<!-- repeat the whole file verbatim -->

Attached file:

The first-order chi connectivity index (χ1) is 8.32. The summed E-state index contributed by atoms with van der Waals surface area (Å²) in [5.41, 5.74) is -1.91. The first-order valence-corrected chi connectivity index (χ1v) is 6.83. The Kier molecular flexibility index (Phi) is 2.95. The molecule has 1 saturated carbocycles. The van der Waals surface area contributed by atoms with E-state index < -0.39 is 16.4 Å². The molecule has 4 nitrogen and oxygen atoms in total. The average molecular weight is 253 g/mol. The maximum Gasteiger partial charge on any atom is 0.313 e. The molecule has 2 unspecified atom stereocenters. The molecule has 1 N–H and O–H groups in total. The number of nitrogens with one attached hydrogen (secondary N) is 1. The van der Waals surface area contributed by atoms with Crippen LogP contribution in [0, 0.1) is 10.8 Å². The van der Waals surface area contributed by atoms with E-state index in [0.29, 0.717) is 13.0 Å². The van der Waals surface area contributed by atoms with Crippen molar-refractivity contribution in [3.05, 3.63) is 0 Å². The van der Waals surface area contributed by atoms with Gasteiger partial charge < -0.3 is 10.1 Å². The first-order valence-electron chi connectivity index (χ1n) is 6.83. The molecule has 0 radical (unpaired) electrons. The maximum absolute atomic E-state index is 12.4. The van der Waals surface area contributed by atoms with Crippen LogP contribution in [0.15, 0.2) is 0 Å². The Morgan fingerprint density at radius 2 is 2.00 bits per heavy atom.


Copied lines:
The first-order chi connectivity index (χ1) is 8.32. The summed E-state index contributed by atoms with van der Waals surface area (Å²) in [5.41, 5.74) is -1.91. The first-order valence-corrected chi connectivity index (χ1v) is 6.83. The Kier molecular flexibility index (Phi) is 2.95. The molecule has 1 saturated carbocycles. The van der Waals surface area contributed by atoms with E-state index < -0.39 is 16.4 Å². The molecule has 4 nitrogen and oxygen atoms in total. The average molecular weight is 253 g/mol. The maximum Gasteiger partial charge on any atom is 0.313 e. The molecule has 2 unspecified atom stereocenters. The molecule has 1 N–H and O–H groups in total. The number of nitrogens with one attached hydrogen (secondary N) is 1. The van der Waals surface area contributed by atoms with Crippen LogP contribution in [0, 0.1) is 10.8 Å². The van der Waals surface area contributed by atoms with E-state index in [0.29, 0.717) is 13.0 Å². The van der Waals surface area contributed by atoms with Crippen molar-refractivity contribution in [3.05, 3.63) is 0 Å². The van der Waals surface area contributed by atoms with Gasteiger partial charge < -0.3 is 10.1 Å². The first-order valence-electron chi connectivity index (χ1n) is 6.83. The molecule has 0 radical (unpaired) electrons. The maximum absolute atomic E-state index is 12.4. The van der Waals surface area contributed by atoms with Crippen LogP contribution in [0.15, 0.2) is 0 Å². The Morgan fingerprint density at radius 2 is 2.00 bits per heavy atom.